Eager to tackle the growing challenge companies face to be both profitable and socially responsible, a group of Notre Dame students have formed a club to develop and test new business concepts.
And they have already started winning awards for their ideas.
Members from GreeND, the Entrepreneurship Society of Notre Dame, and the Student International Business Association banded together to form the inaugural Students in Free Enterprise (SIFE) chapter at Notre Dame—and then proceeded to win both a Rookie of the Year award and a Regional Champion award at their very first SIFE USA Regional Competition this March.
“We were told that we were one of a select group of chapters to ever be named a regional champion in its first competition,” Michael Streit, a senior economics and political science major and current club president, says proudly.
A Mission in Action
Through the SIFE organization, leaders in business and higher education mobilize college students to develop projects that can make money and improve the quality of life and standard of living for communities in need. At the competitions, national business leaders judge students on the implementation and effectiveness of their plans.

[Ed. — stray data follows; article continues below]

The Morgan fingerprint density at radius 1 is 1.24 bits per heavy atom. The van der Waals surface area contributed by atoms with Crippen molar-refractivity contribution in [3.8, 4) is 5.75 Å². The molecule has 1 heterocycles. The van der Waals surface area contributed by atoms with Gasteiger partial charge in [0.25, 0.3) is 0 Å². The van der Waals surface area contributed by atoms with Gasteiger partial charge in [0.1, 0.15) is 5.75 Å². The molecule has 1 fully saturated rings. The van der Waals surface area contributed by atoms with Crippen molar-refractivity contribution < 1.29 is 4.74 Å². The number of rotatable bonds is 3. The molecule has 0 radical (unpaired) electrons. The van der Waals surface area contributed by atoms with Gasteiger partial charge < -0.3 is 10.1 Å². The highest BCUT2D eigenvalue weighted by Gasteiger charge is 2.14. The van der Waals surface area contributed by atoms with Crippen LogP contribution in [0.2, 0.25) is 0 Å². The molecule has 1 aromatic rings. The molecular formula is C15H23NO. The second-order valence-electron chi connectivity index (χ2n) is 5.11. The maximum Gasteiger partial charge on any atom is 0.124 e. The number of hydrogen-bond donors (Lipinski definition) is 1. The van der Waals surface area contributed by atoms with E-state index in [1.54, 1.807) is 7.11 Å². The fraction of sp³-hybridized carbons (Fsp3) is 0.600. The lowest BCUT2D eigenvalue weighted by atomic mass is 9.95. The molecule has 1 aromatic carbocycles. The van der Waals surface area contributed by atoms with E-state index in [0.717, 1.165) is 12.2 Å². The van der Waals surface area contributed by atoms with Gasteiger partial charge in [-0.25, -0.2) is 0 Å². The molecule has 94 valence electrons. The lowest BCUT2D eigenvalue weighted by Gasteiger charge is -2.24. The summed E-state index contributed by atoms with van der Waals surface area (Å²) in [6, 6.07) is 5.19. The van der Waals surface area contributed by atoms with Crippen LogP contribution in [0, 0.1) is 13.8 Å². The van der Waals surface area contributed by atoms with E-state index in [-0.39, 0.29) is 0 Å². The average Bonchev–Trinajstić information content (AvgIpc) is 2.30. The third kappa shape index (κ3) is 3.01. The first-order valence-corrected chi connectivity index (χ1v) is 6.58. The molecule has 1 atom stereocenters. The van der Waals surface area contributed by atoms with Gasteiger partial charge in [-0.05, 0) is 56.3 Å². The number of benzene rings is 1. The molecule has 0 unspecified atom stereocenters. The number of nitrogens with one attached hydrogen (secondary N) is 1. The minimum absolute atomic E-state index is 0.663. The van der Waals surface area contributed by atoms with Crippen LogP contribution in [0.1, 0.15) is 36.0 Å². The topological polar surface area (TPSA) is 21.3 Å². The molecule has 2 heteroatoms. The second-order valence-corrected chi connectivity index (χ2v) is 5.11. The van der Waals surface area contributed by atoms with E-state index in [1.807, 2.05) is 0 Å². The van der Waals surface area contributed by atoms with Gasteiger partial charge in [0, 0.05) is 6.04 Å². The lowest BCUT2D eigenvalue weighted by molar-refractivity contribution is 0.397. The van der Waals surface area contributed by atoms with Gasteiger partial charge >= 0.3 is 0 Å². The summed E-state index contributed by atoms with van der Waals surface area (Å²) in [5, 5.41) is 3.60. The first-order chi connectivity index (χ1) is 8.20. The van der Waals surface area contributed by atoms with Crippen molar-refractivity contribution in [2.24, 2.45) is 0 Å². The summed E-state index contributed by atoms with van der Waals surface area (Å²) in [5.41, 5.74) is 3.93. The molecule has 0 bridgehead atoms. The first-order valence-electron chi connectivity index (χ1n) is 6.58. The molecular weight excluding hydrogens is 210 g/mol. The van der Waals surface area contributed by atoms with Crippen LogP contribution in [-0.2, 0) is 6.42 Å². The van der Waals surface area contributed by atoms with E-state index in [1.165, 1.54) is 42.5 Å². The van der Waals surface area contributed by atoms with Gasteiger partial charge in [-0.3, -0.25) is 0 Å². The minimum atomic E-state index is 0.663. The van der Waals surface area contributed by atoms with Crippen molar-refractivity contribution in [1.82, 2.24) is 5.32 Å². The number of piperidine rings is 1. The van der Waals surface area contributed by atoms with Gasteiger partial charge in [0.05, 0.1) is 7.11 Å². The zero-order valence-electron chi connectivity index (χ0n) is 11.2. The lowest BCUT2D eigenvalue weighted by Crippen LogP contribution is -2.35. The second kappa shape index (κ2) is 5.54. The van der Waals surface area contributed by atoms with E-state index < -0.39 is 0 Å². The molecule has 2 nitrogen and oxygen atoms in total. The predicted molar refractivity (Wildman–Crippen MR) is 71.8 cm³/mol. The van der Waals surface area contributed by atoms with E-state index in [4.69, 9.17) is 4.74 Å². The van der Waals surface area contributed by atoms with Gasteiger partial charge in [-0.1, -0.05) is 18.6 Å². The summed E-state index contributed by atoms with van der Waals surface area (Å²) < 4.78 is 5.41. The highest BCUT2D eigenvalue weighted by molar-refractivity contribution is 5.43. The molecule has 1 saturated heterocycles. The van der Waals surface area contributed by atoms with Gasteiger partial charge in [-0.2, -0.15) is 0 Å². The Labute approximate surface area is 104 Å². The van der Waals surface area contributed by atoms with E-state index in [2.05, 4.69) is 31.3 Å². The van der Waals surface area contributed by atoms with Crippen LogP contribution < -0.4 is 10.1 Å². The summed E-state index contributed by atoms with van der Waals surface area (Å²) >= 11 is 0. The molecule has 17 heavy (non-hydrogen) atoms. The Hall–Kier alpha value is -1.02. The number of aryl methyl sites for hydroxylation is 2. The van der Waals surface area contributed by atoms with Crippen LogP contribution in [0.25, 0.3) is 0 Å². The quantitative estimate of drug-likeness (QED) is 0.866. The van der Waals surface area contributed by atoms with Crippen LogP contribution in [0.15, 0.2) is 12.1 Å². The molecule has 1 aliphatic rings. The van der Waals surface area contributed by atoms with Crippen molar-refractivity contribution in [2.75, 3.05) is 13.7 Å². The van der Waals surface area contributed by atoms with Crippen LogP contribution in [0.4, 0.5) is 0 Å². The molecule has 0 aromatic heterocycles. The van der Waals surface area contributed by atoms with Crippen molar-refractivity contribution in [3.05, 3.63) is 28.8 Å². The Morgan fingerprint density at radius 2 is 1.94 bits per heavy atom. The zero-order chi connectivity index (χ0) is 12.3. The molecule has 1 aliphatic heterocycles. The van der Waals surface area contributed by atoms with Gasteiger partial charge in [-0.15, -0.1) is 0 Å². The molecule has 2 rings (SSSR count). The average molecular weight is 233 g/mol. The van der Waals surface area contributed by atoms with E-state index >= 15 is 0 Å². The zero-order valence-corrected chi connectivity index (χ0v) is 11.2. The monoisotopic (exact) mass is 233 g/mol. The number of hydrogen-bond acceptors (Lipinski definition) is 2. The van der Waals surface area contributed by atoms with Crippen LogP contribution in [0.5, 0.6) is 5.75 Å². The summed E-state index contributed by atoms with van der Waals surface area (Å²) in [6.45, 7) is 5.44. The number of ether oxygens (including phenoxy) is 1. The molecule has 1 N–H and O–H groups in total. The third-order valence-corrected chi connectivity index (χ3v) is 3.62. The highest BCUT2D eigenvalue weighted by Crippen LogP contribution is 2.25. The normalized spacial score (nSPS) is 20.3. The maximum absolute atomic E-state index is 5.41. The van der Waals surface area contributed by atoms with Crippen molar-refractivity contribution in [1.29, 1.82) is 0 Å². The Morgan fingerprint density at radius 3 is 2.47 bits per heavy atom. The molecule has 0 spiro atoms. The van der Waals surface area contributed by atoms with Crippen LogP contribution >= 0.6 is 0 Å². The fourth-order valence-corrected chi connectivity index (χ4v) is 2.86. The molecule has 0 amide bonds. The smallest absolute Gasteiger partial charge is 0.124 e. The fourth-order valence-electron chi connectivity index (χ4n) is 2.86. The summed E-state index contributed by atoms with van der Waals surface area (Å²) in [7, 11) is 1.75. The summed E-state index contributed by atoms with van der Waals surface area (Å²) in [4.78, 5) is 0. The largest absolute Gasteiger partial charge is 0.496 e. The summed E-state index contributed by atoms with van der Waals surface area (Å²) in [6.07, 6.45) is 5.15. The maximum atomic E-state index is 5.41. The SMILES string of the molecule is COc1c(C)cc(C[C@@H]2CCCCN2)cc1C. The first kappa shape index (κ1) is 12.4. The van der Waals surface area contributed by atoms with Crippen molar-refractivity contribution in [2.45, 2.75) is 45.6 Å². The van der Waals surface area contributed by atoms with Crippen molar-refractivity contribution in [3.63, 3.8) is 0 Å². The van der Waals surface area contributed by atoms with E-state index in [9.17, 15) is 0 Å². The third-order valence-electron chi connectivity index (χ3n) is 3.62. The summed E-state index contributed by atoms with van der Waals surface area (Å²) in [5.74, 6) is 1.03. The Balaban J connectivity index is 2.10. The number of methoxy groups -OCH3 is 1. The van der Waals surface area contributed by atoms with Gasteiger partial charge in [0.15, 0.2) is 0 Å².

The Notre Dame team entered six projects in the competition: Environmental Education, Invention Convention, Agribusiness Development Group, Financial Literacy Initiative, Green Fashion Show, and the Baan Kru Mookda Initiative. With these projects, the students address issues from graduation rates in local high schools to the expansion of English language instruction in rural Thailand.
“SIFE is yet another outlet on campus for our students to pursue activities consistent with the social justice mission of Notre Dame. What makes [it] unique among the various other social service options is its combination of community outreach with business principles and evaluation methods needed to document project success,” Charles Crowell, associate professor of psychology, says. He is co-adviser of the team along with Lee Svete, director of the Career Center.
Challenge and Opportunity
Faculty, career counselors, and alumni all encouraged Streit and his fellow students to participate in the SIFE challenge, he says, because it “promotes socially conscious business practices—and provides a tremendous career-boost to its members.”
SIFE competitions are prime opportunities for leading national companies to recruit students for employment, Crowell says. “The Campbell’s company, for example, recruits exclusively at SIFE competitions. Other companies will recruit only the top five to six schools and then SIFE.”
Founded in 1975, the nonprofit organization has more than 1,500 active clubs on college and university campuses in 40 countries. The winning Notre Dame team includes students from the College of Arts and Letters, Mendoza College of Business, and College of Science: seniors Alice Griesemer, Allison Hamill, and Michael Streit; juniors Cody Borgstrom, Caitlin Nichols, Eunice Ikene, Sean Kickham, Mike Redmond, and Gabby Tate; sophomores Lauren Sullivan and Zhe Yang; and freshman Joseph Ahmad.
The regional competition was one of 12 that take place in the United States. The winning teams from across the country, including Notre Dame, is eligible to advance to the 2010 SIFE USA National Exposition in Minneapolis in May 2010.